I really try hard to be more tolerant of people
as I get older.
Some days just push my resolve a little more.
Yesterday was one of them.
My Dad was having gall bladder surgery
JWS offered to go with me.
JWS' morning routine
is that I bring him coffee
Ninety percent of his mornings start that way.
He watches the news and wakes up.
I shut the bedroom door and try to be quiet
while I have already usually been up for two hours,
walked three miles,
or cleaned out a cupboard,
updated my blog,
I am a morning person,
he is not.
So this is how yesterday went.
Up at 3:30,
both of us.
Out the door at
Twelve miles away,
drop stuff at Shawnee's,
pick up stuff at Shawnee's
to take to my Mom.
(Wedding stuff...believe me, another whole post for another time.)
It was all left in her car, so no one was awakened.
I notice JWS shifting
But it is morning and I know to leave him alone.
He is driving faster and faster
and he pulls into to Sheetz
through clenched teeth hisses,
"Go in there and get my Tums and bring them out,
get two packs, throw one on the counter
and bring the other pack out to me
then go back and pay for them."
So I do that.
Now anyone who has ever been to a Sheetz at Five AM
that a blonde 50ish woman
with nice clothes
is going to stand out
But then, when you make a rushing scene
of running in,
and running out,
when you are
1.) The only woman in the place
2.) The only person in there NOT in a camo hat.
everyone is looking.
I throw the Tums at JWS,
who is not looking good,
and go back and pay for them
go back out to find him holding his chest,
walking around in the car wash
saying not nice words.
OK people it is 5 AM!!!
Finally we determine
that it is not
THE BIG ONE
and he sits back down in the driver seat.
Still standing outside the car,
I gently tell him,
"OK, if there is any chance that this might still be
THE BIG ONE,
I would prefer to not go with you...
I WILL DRIVE FROM HERE!"
So, foggy, detours,
two hours later,
we arrive at the hospital.
JWS' pain has lessened
now he is sick from my driving.
Skip to 9:15,
Dad is going down to surgery
we are to wait
in the family waiting room.
This is the third time
Mom and I have spent the day in this waiting room
in the last three weeks.
This is the third time that this similar event has happened.
This is JWS' first experience.
The waiting room is really nice,
a nice volunteer to help you,
kitchen with complimentary coffee,
table and chairs,
I am sure that you have all been in them.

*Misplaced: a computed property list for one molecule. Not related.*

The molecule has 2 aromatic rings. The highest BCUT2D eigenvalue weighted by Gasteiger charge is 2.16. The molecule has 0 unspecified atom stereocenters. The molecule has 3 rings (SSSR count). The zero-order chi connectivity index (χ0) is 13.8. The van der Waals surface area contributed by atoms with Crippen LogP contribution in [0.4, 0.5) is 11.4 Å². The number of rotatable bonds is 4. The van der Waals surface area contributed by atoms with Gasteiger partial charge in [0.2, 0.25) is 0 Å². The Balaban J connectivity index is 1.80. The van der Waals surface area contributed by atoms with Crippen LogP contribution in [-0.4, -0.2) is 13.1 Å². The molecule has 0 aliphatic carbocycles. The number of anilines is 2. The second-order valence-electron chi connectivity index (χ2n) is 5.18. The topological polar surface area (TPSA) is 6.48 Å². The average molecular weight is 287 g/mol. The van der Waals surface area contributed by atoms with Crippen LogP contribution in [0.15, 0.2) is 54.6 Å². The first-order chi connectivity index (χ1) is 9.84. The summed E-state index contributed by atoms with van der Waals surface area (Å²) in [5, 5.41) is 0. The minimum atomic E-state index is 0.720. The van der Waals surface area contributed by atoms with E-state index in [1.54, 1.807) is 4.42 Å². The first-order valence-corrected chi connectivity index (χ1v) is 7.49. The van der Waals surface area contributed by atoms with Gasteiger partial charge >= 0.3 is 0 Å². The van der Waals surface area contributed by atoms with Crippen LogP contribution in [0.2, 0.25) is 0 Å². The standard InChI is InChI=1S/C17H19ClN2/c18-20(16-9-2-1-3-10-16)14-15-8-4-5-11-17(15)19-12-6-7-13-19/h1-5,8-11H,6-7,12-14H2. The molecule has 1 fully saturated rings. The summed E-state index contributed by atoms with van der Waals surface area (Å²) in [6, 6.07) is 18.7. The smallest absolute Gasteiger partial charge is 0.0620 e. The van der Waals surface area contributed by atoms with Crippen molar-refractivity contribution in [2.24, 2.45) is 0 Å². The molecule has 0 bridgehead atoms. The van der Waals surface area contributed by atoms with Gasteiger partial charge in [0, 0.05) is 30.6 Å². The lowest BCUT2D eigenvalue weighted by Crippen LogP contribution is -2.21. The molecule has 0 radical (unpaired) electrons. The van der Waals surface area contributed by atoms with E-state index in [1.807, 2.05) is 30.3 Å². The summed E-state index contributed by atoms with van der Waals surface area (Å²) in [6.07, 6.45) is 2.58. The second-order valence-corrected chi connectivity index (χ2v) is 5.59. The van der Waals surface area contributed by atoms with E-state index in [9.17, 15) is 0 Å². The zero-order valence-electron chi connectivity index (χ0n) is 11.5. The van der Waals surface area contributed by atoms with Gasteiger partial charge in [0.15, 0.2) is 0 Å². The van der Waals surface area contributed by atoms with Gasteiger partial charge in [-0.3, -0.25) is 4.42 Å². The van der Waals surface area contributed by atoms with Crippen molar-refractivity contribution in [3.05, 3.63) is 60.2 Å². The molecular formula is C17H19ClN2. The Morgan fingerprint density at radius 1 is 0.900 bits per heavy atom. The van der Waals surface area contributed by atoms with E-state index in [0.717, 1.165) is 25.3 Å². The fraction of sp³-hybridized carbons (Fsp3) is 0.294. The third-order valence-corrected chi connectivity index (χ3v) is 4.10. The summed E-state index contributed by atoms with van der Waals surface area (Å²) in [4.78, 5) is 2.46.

Small groups (2-3 people)
waiting for their loved ones to come out of surgery.
And then it happens.
TWELVE adult and two toddler loved ones arrive
for one loved one
that is having surgery.
twelve one liter bottles of pop,
twelve take-out bags of fast food,
five large shopping bags of bag snacks.
One of the twelve immediately
gets the remote for the tv,
adjusts the channel
and turns it up
to a higher decibel level
than all their voices.
Several of the twelve
drain the complimentary coffee pot
start to systematically
try to empty the two vending machines.
Mom and I sit there calmly,
we have seen it all before.
JWS is staring in bewilderment,
I text my mom,
"Now JWS is about to get the true experience"
and we laugh and watch it happen.
He begins to sweat.
We are there from 9:30 until 2:30
and in that time,
hit the cafeteria
for take out,
ate all the bag snacks that they brought,
drank all the pop,
answered their loud ring tone cell phones,
played games on cell phones
without the sound turned down,
loudly laughed and hooted
over daytime sit-coms,
and were generally rude and disruptive.
The final straw came
when the volunteer finally told them
that they would have to take the
screaming toddler out of there.
who apparently thought we had complained,
kept stomping right by where we were sitting
"It's a baby, can't ANYONE understand that?"
The next stomp,
less than a minute later,
"APPARENTLY SOME PEOPLE DON'T UNDERSTAND BABIES!"
(I should have shown her the pic of the six I have at that point)
The stomps and rants continued
and still I kept quiet.
I mean we were outnumbered
four to one,
if you don't count the babies.
And after all, they were sugared and carbed up
and we hadn't had anything to eat all day.
The odds were not in our favor
for a rumble.
I have to admit,
while I was glad to see my Dad
come out of surgery,
I was more relieved to be leaving that waiting room.
And the moral of the story:
Loved ones should be limited,
at least in hospital waiting rooms.
And the question to ponder:
Who has that many loved ones
that don't have jobs?
I did get two more scarves finished!